kenny hodgart


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Ode to a Venetian sojourn

A version of this article appeared in Gafencu magazine

In 1963, aged 15, my dad was taken to Venice on a school holiday. It was the first time he had been abroad. For a boy who had grown up in Ayrshire, Scotland – then a place of cows, coal and Calvinism – it was a kind of spiritual awakening: into a world of art and architecture, sunlight and marble, operetta and open-hearted Southern European sorts.

The Venice of today is substantially the same as that of half a century ago – just as the city my dad experienced would have been entirely recognisable to, say, Giacomo Casanova, its most representative 18th Century citizen. Okay, sure, there are probably more American tour groups nowadays, muting the colour scheme with their pastels; and, of course, the African chaps selling you fake Gucci stuff are relatively new. And there aren’t prostitutes everywhere, like in old Gio’s time (I forgot to ask my dad about the ragazze in ’63). But generally speaking (and as you might expect of a World Heritage site), this most visited of cities has been preserved, the patina of its history deferred to and respected. The prospect that blindsides the pilgrim, arriving vaporetto-borne on the Grand Canal – of the Byzantine Basilica di San Marco and Palazzo Ducale, around which cluster several others of the most magnificent Medieval and Renaissance buildings on the planet – is the very same prospect that has been doing so for centuries.

For all that Venice may seem immutable to the outsider, though, immutability is not the story for the 21st Century. See, Venice is in need of saving – for some decades, people who know about these things have been warning that it is done for. The acqua alta (seasonal high tides that account for the huge puddles of seawater often to be found lolling about in St Mark’s Square like fallen Italian footballers hoping for a penalty) has been a feature of Venetian life since time immemorial, but a combination of rising sea levels and the fact that much of the city is slowly sinking into the mud on which it is built, has seen flooding become increasingly frequent and severe. Due to rising waters, the lower floors in some buildings are already uninhabitable; at the crypt of San Zaccaria, where some of the earliest doges (the city’s rulers when it was a republic) are buried, the tombs almost seem to float; belltowers lean; and everywhere the salt water that has got into brickwork is causing it to decay.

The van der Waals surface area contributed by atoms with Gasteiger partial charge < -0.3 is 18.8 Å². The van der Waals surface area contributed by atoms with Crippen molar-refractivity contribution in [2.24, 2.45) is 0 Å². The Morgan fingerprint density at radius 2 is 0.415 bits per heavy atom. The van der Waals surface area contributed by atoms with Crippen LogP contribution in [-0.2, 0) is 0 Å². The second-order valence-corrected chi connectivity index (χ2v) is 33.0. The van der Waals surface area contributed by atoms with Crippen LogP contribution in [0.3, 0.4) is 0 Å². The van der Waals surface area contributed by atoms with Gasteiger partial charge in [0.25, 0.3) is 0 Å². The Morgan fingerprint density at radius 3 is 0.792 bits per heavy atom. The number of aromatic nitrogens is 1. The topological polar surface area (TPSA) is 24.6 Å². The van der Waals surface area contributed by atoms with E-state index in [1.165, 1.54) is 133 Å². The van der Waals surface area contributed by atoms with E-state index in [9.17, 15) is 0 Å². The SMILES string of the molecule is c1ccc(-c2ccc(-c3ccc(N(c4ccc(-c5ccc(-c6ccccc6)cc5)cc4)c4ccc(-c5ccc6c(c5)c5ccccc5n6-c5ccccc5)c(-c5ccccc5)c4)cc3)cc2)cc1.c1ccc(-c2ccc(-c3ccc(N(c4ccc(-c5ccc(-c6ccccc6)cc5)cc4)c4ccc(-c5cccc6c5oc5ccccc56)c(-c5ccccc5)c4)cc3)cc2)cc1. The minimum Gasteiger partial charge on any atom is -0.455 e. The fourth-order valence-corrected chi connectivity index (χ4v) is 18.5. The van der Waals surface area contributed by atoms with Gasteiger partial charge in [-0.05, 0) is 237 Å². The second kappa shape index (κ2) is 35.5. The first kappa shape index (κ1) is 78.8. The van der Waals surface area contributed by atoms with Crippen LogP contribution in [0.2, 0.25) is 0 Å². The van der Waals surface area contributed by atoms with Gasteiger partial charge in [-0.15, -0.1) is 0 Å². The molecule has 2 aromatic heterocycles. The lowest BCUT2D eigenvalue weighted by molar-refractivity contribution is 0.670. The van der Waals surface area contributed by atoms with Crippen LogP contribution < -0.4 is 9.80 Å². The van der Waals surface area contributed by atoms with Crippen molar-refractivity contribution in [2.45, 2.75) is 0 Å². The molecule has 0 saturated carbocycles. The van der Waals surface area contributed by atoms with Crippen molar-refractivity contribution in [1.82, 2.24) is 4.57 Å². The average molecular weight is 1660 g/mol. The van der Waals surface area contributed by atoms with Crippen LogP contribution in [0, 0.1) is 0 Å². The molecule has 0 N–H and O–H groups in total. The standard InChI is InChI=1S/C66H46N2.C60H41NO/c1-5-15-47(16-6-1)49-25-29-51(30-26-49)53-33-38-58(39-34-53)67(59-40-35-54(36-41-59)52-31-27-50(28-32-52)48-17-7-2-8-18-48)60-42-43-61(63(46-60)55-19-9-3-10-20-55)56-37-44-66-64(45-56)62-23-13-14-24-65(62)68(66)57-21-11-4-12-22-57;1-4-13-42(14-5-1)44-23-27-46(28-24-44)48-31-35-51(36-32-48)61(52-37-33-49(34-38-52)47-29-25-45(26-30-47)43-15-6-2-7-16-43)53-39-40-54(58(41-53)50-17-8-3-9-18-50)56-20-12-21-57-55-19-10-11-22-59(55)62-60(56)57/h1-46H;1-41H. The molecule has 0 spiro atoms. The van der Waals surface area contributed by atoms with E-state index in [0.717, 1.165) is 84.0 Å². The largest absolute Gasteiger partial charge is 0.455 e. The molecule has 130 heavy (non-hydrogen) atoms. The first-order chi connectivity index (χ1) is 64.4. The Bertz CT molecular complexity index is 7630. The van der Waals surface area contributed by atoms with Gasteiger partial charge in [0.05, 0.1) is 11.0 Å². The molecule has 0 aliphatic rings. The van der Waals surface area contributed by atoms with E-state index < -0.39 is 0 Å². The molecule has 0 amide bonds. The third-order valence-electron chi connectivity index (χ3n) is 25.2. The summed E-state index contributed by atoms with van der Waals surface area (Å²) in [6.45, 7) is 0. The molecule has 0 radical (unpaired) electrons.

A controversial and costly project involving a series of mobile gates that will be able to temporarily isolate the Venetian Lagoon from the Adriatic Sea during high tides may partly save the day and is nearing completion (or at least they’ve reached that stage of things in Italy where the mayor has had to resign after being arrested on charges of taking bribes from the construction company). But the city’s problems don’t end there. Even if Venice survives, Venetians may not: it now has only 70,000 permanent residents, as families have sold up and moved to more affordable places on the “mainland” where they can still find a plumber in the Yellow Pages. Venice ceased being any kind of commercial or political centre about 200 years ago. Now it welcomes some 20 million tourists every year – it has rightly been called an “urban theme park”; history is at its end-point.

What a history, though. Settled by refugees from Roman cities fleeing Attila the Hun, the early Venetians were traders who fished and made salt and worked out that if they drove enormous wooden piles far enough into the mudflats they could then slap a layer of marble on top of the crossbeams and build dry habitations on a lagoon. And so they built – a city-state that would become a hub for the silk, grain, spice and pigment trades, and a staging post for the Crusades. By the end of the 13th Century it was the most prosperous city in all of Europe and it would remain the region’s dominant maritime power into the 16th Century. Its unique system of democracy instilled civic pride and traders plundered the Mediterranean to burnish the imperial city’s might: trophies from east and west speckle Venice indoors and out, perhaps most famously in and around the Basilica di San Marco (the four bronze horses situated above the church’s main doorway, for example, came from Constantinople, while another party relieved the cathedral in Alexandria of the supposed remains of St Mark himself). Building, printing and the arts – painting, sculpture, opera – flourished, and even after the Turks weakened Venice in the late 15th Century, setting it on a path of slow decline, it remained a major cultural capital. In the 18th Century it became a required stop-off on any young European aristocrat’s Grand Tour. And, indeed, his bordello.